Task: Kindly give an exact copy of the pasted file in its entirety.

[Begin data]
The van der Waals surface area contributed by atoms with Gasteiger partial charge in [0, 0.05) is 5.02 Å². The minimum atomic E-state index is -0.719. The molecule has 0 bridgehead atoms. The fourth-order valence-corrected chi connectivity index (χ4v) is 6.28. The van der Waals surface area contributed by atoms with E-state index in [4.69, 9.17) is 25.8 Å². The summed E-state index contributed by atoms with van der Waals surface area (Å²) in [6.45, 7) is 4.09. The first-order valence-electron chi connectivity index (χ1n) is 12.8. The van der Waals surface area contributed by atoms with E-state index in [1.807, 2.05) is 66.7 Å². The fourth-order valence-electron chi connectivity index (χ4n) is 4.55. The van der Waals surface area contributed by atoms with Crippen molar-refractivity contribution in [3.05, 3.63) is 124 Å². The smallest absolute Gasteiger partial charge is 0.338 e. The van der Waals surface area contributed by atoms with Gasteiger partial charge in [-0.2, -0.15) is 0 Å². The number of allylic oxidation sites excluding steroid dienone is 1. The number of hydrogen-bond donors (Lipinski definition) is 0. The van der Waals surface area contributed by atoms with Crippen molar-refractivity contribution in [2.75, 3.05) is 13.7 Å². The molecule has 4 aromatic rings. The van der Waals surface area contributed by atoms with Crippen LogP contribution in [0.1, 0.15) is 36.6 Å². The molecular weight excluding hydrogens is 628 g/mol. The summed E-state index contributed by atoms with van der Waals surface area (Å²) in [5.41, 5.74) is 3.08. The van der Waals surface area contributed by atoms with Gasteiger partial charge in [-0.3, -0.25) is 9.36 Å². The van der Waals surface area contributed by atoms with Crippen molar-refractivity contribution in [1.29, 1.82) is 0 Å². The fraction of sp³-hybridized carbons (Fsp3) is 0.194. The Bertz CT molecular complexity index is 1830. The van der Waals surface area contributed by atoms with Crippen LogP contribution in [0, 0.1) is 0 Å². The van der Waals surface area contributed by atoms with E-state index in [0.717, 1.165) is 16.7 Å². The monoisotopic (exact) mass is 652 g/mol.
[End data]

The van der Waals surface area contributed by atoms with Gasteiger partial charge in [0, 0.05) is 5.02 Å². The minimum atomic E-state index is -0.719. The molecule has 0 bridgehead atoms. The fourth-order valence-corrected chi connectivity index (χ4v) is 6.28. The van der Waals surface area contributed by atoms with E-state index in [4.69, 9.17) is 25.8 Å². The summed E-state index contributed by atoms with van der Waals surface area (Å²) in [6.45, 7) is 4.09. The first-order valence-electron chi connectivity index (χ1n) is 12.8. The van der Waals surface area contributed by atoms with E-state index in [1.807, 2.05) is 66.7 Å². The fourth-order valence-electron chi connectivity index (χ4n) is 4.55. The van der Waals surface area contributed by atoms with Crippen molar-refractivity contribution in [3.05, 3.63) is 124 Å². The smallest absolute Gasteiger partial charge is 0.338 e. The van der Waals surface area contributed by atoms with Gasteiger partial charge in [-0.2, -0.15) is 0 Å². The number of allylic oxidation sites excluding steroid dienone is 1. The number of hydrogen-bond donors (Lipinski definition) is 0. The van der Waals surface area contributed by atoms with Crippen molar-refractivity contribution in [2.75, 3.05) is 13.7 Å². The molecule has 4 aromatic rings. The van der Waals surface area contributed by atoms with Crippen LogP contribution in [0.1, 0.15) is 36.6 Å². The molecular weight excluding hydrogens is 628 g/mol. The summed E-state index contributed by atoms with van der Waals surface area (Å²) in [5.41, 5.74) is 3.08. The van der Waals surface area contributed by atoms with Gasteiger partial charge in [-0.3, -0.25) is 9.36 Å². The van der Waals surface area contributed by atoms with Crippen molar-refractivity contribution in [1.29, 1.82) is 0 Å². The fraction of sp³-hybridized carbons (Fsp3) is 0.194. The Bertz CT molecular complexity index is 1830. The van der Waals surface area contributed by atoms with Crippen LogP contribution in [0, 0.1) is 0 Å². The van der Waals surface area contributed by atoms with E-state index in [0.717, 1.165) is 16.7 Å². The monoisotopic (exact) mass is 652 g/mol.